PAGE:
The Deadly Trackers (1973)
I decided to watch this on the basis that Richard Harris as odd as the actor may sound next to the word Western actually works together quite well (when he’s not returning to the Sioux Ogla in The Return of a Man Called Horse (1976) A lead who isn’t American in a Western begins to stretch the boundaries of what the genre can be. More realistic as an Irish sheriff as he is appears in The Deadly Trackers (1973) which at first showed real promise of being something rather good. I was first struck by the use of stills and dialogue to introduce us to the town where Sheriff Sean Kilpatrick operates a tightly run town that is safe and organised. He has put down roots with a wife and child aswell, he’s living the American dream.
The dream soon turns sour with the arrival of a gang of 4 outlaws ride into town, ignoring all the warnings that Kilpatrick runs a tough town, a man not to be messed with. We have only seen this film through stills and audio so far and a dated canvas painting filter, trying to pull us back into a long-gone time that has been painted. I could have watch the film in still form (inspiring current work) before breaking with a gunshot at a bank-robbery that would change the course of the sheriffs life forever. The man who single handedly orchestrates the town to pick up their guns, barricade the town, ready to spring upon the gunfighter’s. He has power, respect and love in his life all up until this point until gang leader Frank Brand (Rod Taylor) who inadvertently holds Kilpatrick’s son at gunpoint. Will he shoot or wont he? There are moments when you think we’ll see this child fall to the floor covered in blood.
So far we are off to a good start, the law is like an army, the town comes alive to surround and pacify the unwanted bank-robbers before the tables are turned upon them. Taking the money and even child in the dust, before Kilpatrick’s wife Katherine (Kelly Jean Peters) who runs alongside, in a dramatic moment that causes both their deaths. It’s grim stuff to watch, even more so when you next see the now shattered sheriff who begins to lose all sense of reason as a posse sets off to track down the four men who both robbed the town of their money and the sheriff his family, he has to act to have revenge and see justice done.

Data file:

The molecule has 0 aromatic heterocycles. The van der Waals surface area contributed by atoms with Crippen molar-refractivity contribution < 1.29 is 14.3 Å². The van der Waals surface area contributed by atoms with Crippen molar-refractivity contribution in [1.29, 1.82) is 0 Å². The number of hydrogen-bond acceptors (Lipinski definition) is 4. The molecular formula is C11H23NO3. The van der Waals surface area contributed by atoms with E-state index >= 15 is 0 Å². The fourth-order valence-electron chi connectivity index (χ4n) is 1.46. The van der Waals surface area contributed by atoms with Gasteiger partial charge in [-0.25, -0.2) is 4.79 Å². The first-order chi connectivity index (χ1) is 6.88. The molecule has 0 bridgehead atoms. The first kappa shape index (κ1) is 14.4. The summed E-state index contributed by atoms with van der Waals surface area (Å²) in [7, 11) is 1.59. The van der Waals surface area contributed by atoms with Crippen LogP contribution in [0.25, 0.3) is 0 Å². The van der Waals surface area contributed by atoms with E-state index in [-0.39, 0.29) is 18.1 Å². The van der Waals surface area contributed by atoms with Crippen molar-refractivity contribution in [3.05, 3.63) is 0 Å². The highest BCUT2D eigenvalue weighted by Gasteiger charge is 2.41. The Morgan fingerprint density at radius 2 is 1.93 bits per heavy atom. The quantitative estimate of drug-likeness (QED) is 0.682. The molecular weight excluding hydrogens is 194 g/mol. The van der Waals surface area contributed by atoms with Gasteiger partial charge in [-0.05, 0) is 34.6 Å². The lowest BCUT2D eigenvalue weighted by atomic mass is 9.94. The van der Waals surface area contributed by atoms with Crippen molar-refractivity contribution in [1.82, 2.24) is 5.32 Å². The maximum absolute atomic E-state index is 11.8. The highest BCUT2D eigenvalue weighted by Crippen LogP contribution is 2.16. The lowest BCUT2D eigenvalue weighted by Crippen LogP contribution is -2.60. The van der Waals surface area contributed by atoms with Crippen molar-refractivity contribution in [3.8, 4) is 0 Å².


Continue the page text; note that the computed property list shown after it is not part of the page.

Turning to the gang of outlaws they are all pretty much 2 dimensional characters, there are attempts to make them more so are laughable really. The only one we see more of is Brand played by Taylor is an ex-confederate officer who uses his uniform as a badge of honor. An ex soldier who has gone rogue, Taylor just really doesn’t sell the role of a dangerous man to me, it feels forced like the Southern accent. Turning to his band of men starting with School Boy (William Smith) who is basically illiterate and stupid, they leave him to his death, believing he will follow him. Next we have the token black guy Jacob (Paul Benjamin) who is the most educated of the men, his ideas do show real thinking compared to the leader whose driven mostly by greed. The dumbest of the characters in name and back story is Choo Choo (Neville Brand) who lost both his father and hand on the rail-road, strapping a section of sleeper in its place. It’s really laughable.
Ok with all the idiots in place we have one guy who tries to hold this film together, a Mexican sheriff Gutierrez (Al Lettieri) the only one with the law on his side, there’s no jurisdiction for Kilpatrick in the country who will not give up on his now murderous rampage. The law that was once on his side, has left him, living by his own as renegade, practically a criminal. Gutierrez is the law in the country and has ultimate power if the others choose to accept it is another thing. Its hard for Kilpatrick who becomes literally blinded for a time during his journey which shows how literal this film becomes. Visually it makes the film more interesting, he becomes dependent on the law that he has left to help save him. However it all goes wrong, the longer he spends in Mexico, the deeper he sleeps into the shoes of the gunfighter/criminal the harder it is for him to get out of them. Now I’m getting literally almost.
The film has good intentions that gets carried away with itself. You think you’re going to get a good strong film with Harris in the lead you’d think so at least. It goes down hill fast with silly characters that attempt to make a dark film gripping that actually becomes sloppy. The heart of the film is mushy not strong and rigid enough to withstand the action, its blurred by an idea which you see get knocked about which is a shame really. I don’t think I’ve wasted my time though, it does have a story (of sorts) which has Harris at the heart which you feel, just a shame on the execution.
- The Deadly Trackers (1973) (westernsontheblog.blogspot.co.uk)